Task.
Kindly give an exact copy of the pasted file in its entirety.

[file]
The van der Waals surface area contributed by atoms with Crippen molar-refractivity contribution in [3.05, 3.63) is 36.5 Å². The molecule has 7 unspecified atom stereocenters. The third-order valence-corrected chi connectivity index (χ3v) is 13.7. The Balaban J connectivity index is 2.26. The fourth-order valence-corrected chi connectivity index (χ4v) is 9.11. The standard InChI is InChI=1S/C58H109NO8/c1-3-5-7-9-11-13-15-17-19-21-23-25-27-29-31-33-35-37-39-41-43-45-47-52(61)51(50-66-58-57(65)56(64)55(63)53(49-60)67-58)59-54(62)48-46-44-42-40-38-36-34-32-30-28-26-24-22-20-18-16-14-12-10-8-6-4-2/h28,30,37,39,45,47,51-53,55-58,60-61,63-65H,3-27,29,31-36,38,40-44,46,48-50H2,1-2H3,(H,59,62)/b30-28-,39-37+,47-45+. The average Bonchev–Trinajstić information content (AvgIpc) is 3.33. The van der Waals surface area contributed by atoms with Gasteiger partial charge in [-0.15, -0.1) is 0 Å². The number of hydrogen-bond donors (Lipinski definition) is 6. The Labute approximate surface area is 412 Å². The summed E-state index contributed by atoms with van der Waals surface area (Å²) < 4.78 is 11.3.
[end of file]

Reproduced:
The van der Waals surface area contributed by atoms with Crippen molar-refractivity contribution in [3.05, 3.63) is 36.5 Å². The molecule has 7 unspecified atom stereocenters. The third-order valence-corrected chi connectivity index (χ3v) is 13.7. The Balaban J connectivity index is 2.26. The fourth-order valence-corrected chi connectivity index (χ4v) is 9.11. The standard InChI is InChI=1S/C58H109NO8/c1-3-5-7-9-11-13-15-17-19-21-23-25-27-29-31-33-35-37-39-41-43-45-47-52(61)51(50-66-58-57(65)56(64)55(63)53(49-60)67-58)59-54(62)48-46-44-42-40-38-36-34-32-30-28-26-24-22-20-18-16-14-12-10-8-6-4-2/h28,30,37,39,45,47,51-53,55-58,60-61,63-65H,3-27,29,31-36,38,40-44,46,48-50H2,1-2H3,(H,59,62)/b30-28-,39-37+,47-45+. The average Bonchev–Trinajstić information content (AvgIpc) is 3.33. The van der Waals surface area contributed by atoms with Gasteiger partial charge in [-0.15, -0.1) is 0 Å². The number of hydrogen-bond donors (Lipinski definition) is 6. The Labute approximate surface area is 412 Å². The summed E-state index contributed by atoms with van der Waals surface area (Å²) < 4.78 is 11.3.